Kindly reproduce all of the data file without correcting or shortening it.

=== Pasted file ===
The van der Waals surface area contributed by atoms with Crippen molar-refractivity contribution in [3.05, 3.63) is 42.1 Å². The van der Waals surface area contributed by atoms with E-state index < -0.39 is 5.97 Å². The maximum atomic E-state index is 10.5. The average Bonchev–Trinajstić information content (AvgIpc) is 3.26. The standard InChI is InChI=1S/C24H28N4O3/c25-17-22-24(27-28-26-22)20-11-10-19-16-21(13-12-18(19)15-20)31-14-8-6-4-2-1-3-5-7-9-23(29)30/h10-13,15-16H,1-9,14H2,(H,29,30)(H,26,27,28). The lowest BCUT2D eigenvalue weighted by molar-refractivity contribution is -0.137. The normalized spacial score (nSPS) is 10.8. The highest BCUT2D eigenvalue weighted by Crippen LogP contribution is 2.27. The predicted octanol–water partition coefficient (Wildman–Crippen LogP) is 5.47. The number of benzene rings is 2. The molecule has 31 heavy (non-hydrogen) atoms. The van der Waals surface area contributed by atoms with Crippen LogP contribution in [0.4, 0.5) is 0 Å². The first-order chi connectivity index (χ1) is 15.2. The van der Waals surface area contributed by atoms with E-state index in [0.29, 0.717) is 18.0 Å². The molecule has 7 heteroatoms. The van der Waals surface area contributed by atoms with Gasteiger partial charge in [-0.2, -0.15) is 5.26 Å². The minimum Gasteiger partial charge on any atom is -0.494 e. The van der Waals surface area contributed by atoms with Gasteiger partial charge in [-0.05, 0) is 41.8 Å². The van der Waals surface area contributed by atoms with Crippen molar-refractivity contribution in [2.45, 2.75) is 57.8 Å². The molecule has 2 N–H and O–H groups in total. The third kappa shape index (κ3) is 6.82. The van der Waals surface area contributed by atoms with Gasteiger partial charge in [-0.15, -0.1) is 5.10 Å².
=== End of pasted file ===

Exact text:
The van der Waals surface area contributed by atoms with Crippen molar-refractivity contribution in [3.05, 3.63) is 42.1 Å². The van der Waals surface area contributed by atoms with E-state index < -0.39 is 5.97 Å². The maximum atomic E-state index is 10.5. The average Bonchev–Trinajstić information content (AvgIpc) is 3.26. The standard InChI is InChI=1S/C24H28N4O3/c25-17-22-24(27-28-26-22)20-11-10-19-16-21(13-12-18(19)15-20)31-14-8-6-4-2-1-3-5-7-9-23(29)30/h10-13,15-16H,1-9,14H2,(H,29,30)(H,26,27,28). The lowest BCUT2D eigenvalue weighted by molar-refractivity contribution is -0.137. The normalized spacial score (nSPS) is 10.8. The highest BCUT2D eigenvalue weighted by Crippen LogP contribution is 2.27. The predicted octanol–water partition coefficient (Wildman–Crippen LogP) is 5.47. The number of benzene rings is 2. The molecule has 31 heavy (non-hydrogen) atoms. The van der Waals surface area contributed by atoms with Crippen LogP contribution in [0.4, 0.5) is 0 Å². The first-order chi connectivity index (χ1) is 15.2. The van der Waals surface area contributed by atoms with E-state index in [0.29, 0.717) is 18.0 Å². The molecule has 7 heteroatoms. The van der Waals surface area contributed by atoms with Gasteiger partial charge in [-0.2, -0.15) is 5.26 Å². The minimum Gasteiger partial charge on any atom is -0.494 e. The van der Waals surface area contributed by atoms with Gasteiger partial charge in [-0.05, 0) is 41.8 Å². The van der Waals surface area contributed by atoms with Crippen molar-refractivity contribution in [2.45, 2.75) is 57.8 Å². The molecule has 2 N–H and O–H groups in total. The third kappa shape index (κ3) is 6.82. The van der Waals surface area contributed by atoms with Gasteiger partial charge in [-0.15, -0.1) is 5.10 Å².